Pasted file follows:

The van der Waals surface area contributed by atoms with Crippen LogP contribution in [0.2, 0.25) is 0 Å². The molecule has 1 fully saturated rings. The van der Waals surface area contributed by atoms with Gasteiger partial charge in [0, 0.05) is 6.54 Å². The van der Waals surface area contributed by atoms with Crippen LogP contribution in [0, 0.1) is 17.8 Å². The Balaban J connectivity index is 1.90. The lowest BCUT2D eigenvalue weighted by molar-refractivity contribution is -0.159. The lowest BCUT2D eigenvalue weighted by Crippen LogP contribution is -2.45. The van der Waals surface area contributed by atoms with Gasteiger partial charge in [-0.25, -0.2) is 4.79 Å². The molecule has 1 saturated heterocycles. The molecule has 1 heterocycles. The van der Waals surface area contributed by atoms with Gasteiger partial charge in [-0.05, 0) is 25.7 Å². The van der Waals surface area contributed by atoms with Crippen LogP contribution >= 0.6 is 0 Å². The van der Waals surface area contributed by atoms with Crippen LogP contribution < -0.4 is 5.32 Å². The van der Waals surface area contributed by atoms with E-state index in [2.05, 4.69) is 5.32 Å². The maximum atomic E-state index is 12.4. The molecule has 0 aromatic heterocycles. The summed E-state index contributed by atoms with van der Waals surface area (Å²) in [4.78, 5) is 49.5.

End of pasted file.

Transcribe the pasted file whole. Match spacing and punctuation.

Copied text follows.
The van der Waals surface area contributed by atoms with Crippen LogP contribution in [0.2, 0.25) is 0 Å². The molecule has 1 fully saturated rings. The van der Waals surface area contributed by atoms with Gasteiger partial charge in [0, 0.05) is 6.54 Å². The van der Waals surface area contributed by atoms with Crippen LogP contribution in [0, 0.1) is 17.8 Å². The Balaban J connectivity index is 1.90. The lowest BCUT2D eigenvalue weighted by molar-refractivity contribution is -0.159. The lowest BCUT2D eigenvalue weighted by Crippen LogP contribution is -2.45. The van der Waals surface area contributed by atoms with Gasteiger partial charge in [-0.25, -0.2) is 4.79 Å². The molecule has 1 saturated heterocycles. The molecule has 1 heterocycles. The van der Waals surface area contributed by atoms with Gasteiger partial charge in [-0.05, 0) is 25.7 Å². The van der Waals surface area contributed by atoms with Crippen LogP contribution >= 0.6 is 0 Å². The van der Waals surface area contributed by atoms with Crippen LogP contribution < -0.4 is 5.32 Å². The van der Waals surface area contributed by atoms with E-state index in [2.05, 4.69) is 5.32 Å². The maximum atomic E-state index is 12.4. The molecule has 0 aromatic heterocycles. The summed E-state index contributed by atoms with van der Waals surface area (Å²) in [4.78, 5) is 49.5.